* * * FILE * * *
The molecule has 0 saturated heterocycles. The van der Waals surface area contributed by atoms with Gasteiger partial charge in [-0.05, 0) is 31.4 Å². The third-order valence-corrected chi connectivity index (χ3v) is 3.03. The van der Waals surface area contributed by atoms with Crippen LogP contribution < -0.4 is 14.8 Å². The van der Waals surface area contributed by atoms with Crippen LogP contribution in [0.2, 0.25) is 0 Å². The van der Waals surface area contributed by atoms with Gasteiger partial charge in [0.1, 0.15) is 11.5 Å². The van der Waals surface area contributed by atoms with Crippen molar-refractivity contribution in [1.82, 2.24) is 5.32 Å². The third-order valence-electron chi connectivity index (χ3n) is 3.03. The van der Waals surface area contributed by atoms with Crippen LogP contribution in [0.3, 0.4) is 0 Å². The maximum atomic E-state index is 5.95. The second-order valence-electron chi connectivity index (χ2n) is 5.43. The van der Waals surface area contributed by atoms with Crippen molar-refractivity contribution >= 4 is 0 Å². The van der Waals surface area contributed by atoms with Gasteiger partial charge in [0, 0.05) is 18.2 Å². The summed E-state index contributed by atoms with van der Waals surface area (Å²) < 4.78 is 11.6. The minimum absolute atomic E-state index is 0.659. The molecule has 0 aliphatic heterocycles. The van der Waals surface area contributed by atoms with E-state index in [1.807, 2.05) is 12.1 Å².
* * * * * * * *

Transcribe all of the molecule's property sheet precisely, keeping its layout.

The molecule has 0 saturated heterocycles. The van der Waals surface area contributed by atoms with Gasteiger partial charge in [-0.05, 0) is 31.4 Å². The third-order valence-corrected chi connectivity index (χ3v) is 3.03. The van der Waals surface area contributed by atoms with Crippen LogP contribution < -0.4 is 14.8 Å². The van der Waals surface area contributed by atoms with Crippen LogP contribution in [0.2, 0.25) is 0 Å². The van der Waals surface area contributed by atoms with Gasteiger partial charge in [0.1, 0.15) is 11.5 Å². The van der Waals surface area contributed by atoms with Crippen molar-refractivity contribution in [1.82, 2.24) is 5.32 Å². The third-order valence-electron chi connectivity index (χ3n) is 3.03. The van der Waals surface area contributed by atoms with Crippen LogP contribution in [0.3, 0.4) is 0 Å². The maximum atomic E-state index is 5.95. The second-order valence-electron chi connectivity index (χ2n) is 5.43. The van der Waals surface area contributed by atoms with Crippen molar-refractivity contribution >= 4 is 0 Å². The van der Waals surface area contributed by atoms with Gasteiger partial charge in [0, 0.05) is 18.2 Å². The summed E-state index contributed by atoms with van der Waals surface area (Å²) < 4.78 is 11.6. The minimum absolute atomic E-state index is 0.659. The molecule has 0 aliphatic heterocycles. The van der Waals surface area contributed by atoms with E-state index in [1.807, 2.05) is 12.1 Å².